In June of 1991 Husband and I took a train from Nuevo Laredo, Mexico to Monterrey, Mexico. The cars were not air-conditioned except for the club car where it was cool and the cervazas were cold.
Husband reluctantly posing for me between cars.
View of Saddleback Mountain from the roof of our hotel.
Neptune Fountain at the Gran Plaza or Macroplaza
Faro del Comercio (Lighthouse of Commerce), a column 230 feet high and 40 feet wide erected to commemorate 100 years of the founding of the Monterrey Chamber of Commerce. At night it was lit by laser.
Note the admonition on the building to “Vote like this – PRI – on July 7.” The Institutional Revolutionary Party (PRI) continued to hold political power in Mexico for seventy years until 2000 when Vicente Fox with PAN (National Action Party ) was elected President of Mexico. Today the PRI has gained back some power with the election of President Enrique Pena Nieto.
The Bishop’s Palace sits on a hill in heart of the city. Built in 1787-90 it was involved in the Mexican-American War as U.S. forces under General Zachary Taylor stormed up the steep hill and overwhelmed the Mexican garrison at the top on September 22, 1846. Now it is a museum – The Regional History Museum. One can drive or walk up to it. We walked and the view of the city was worth it.
Courtyard inside the Bishop’s Palace
The white in the distance is a cemetery. Beyond that is the industrial part of Monterrey.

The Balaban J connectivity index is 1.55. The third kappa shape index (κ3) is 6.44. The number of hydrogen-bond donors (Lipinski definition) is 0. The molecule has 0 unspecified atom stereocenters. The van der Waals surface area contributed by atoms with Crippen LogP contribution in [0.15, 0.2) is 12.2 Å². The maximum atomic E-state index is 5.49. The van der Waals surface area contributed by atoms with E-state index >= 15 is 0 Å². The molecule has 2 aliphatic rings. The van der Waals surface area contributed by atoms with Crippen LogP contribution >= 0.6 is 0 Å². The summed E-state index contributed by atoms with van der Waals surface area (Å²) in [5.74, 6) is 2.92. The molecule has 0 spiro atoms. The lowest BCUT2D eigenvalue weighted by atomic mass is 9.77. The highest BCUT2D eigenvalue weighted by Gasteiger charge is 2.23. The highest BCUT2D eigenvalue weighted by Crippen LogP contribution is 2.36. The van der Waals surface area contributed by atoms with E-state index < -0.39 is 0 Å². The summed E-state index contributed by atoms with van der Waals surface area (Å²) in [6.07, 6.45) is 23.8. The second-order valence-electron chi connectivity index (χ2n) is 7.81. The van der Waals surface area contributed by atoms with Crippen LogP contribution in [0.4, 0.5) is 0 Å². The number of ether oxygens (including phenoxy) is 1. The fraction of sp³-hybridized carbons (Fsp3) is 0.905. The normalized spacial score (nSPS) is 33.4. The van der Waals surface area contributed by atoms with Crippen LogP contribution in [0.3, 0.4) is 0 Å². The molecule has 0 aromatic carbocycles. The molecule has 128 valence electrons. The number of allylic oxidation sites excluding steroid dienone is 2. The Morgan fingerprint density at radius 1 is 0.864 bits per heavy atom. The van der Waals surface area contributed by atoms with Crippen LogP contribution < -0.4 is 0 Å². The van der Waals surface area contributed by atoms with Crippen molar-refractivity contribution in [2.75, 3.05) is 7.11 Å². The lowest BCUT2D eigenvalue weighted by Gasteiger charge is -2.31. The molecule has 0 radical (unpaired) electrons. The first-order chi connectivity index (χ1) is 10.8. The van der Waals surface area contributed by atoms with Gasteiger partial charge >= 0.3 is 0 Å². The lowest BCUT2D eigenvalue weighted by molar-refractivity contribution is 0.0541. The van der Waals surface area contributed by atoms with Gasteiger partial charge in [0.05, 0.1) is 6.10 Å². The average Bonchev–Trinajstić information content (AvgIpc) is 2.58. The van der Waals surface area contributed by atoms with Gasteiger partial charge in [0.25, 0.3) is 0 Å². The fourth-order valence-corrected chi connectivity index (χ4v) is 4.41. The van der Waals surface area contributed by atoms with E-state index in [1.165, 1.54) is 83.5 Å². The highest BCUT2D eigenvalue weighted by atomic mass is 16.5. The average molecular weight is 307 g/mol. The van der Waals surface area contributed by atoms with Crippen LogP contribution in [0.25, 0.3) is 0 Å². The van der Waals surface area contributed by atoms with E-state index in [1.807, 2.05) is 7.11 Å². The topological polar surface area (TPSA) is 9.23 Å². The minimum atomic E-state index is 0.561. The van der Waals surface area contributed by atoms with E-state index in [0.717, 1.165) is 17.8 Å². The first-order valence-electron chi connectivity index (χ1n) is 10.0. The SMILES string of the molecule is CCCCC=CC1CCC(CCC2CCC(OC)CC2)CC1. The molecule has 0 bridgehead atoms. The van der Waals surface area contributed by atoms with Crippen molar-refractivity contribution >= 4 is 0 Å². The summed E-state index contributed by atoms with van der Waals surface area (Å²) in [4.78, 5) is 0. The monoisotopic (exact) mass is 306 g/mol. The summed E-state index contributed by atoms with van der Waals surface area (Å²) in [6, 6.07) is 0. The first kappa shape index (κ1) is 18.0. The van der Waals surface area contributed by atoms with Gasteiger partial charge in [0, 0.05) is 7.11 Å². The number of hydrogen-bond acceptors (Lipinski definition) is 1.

Crone and Son in London, May 5, 1995
Twenty years ago Husband, Son and I spent Cinco de May in London
and celebrated at the Texas Embassy Cantina with margaritas and mariachis.
Since then every Cinco de Mayo I say, “Next year in London!”
Alas, another year has passed without returning to London.
In 2012 I wrote a post about celebrating Cinco de May in London.
Here is the link for those who missed it and may be interested. https://coastalcrone.com/2012/04/15/next-year-in-london/
Unfortunately, as far as I know the Texas Embassy Cantina is closed, but I would settle for another trip to London.
The Texas Capitol Vietnam Veterans Monument was approved by the Texas legislature in 2005 to honor Texans who served in the Armed Forces during the Vietnam War. The 14-foot tall monument will be dedicated on the Capitol grounds in Austin on March 29, 2014.
Replica of the Texas Capitol Vietnam Veterans Monument
Currently a scale replica can be seen on the USS Lexington Museum on the Bay as part of the Texas Vietnam Heroes visiting exhibit. The display also consists of 3,417 hand-embossed personalized dog tags representing the Texans who died while serving the U.S. Armed Forces during the Vietnam War.
The interactive exhibition pays tribute to and educates the public about the sacrifices of Texans in Vietnam. Each hero is remembered by name, rank, branch of service, home of record and date of his loss. Black tags represent the Texans who are still Missing in Action. .